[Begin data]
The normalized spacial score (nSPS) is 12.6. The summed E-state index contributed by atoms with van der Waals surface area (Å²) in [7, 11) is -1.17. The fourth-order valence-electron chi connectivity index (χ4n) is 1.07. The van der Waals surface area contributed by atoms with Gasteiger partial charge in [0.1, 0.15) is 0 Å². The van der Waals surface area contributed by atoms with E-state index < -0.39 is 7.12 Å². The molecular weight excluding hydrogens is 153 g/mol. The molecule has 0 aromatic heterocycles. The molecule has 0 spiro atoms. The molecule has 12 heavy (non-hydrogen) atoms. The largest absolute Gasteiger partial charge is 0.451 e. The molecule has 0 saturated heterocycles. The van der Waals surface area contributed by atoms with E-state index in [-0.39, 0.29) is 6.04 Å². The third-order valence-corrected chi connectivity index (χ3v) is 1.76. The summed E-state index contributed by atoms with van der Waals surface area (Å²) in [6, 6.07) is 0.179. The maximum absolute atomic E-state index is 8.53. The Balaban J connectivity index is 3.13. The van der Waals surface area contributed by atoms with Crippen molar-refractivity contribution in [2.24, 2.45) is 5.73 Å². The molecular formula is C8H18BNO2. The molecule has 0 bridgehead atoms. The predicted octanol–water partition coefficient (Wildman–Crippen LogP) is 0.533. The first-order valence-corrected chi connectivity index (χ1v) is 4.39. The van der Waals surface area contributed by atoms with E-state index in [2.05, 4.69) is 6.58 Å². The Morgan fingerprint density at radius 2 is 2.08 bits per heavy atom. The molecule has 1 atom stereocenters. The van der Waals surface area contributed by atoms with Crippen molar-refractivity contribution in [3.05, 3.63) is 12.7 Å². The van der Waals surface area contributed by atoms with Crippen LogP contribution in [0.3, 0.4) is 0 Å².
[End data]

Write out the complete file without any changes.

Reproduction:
The normalized spacial score (nSPS) is 12.6. The summed E-state index contributed by atoms with van der Waals surface area (Å²) in [7, 11) is -1.17. The fourth-order valence-electron chi connectivity index (χ4n) is 1.07. The van der Waals surface area contributed by atoms with Gasteiger partial charge in [0.1, 0.15) is 0 Å². The van der Waals surface area contributed by atoms with E-state index < -0.39 is 7.12 Å². The molecular weight excluding hydrogens is 153 g/mol. The molecule has 0 aromatic heterocycles. The molecule has 0 spiro atoms. The molecule has 12 heavy (non-hydrogen) atoms. The largest absolute Gasteiger partial charge is 0.451 e. The molecule has 0 saturated heterocycles. The van der Waals surface area contributed by atoms with E-state index in [-0.39, 0.29) is 6.04 Å². The third-order valence-corrected chi connectivity index (χ3v) is 1.76. The summed E-state index contributed by atoms with van der Waals surface area (Å²) in [6, 6.07) is 0.179. The maximum absolute atomic E-state index is 8.53. The Balaban J connectivity index is 3.13. The van der Waals surface area contributed by atoms with Crippen molar-refractivity contribution in [2.24, 2.45) is 5.73 Å². The molecular formula is C8H18BNO2. The molecule has 0 bridgehead atoms. The predicted octanol–water partition coefficient (Wildman–Crippen LogP) is 0.533. The first-order valence-corrected chi connectivity index (χ1v) is 4.39. The van der Waals surface area contributed by atoms with E-state index in [2.05, 4.69) is 6.58 Å². The Morgan fingerprint density at radius 2 is 2.08 bits per heavy atom. The molecule has 1 atom stereocenters. The van der Waals surface area contributed by atoms with Crippen molar-refractivity contribution in [3.05, 3.63) is 12.7 Å². The van der Waals surface area contributed by atoms with Crippen LogP contribution in [0.3, 0.4) is 0 Å².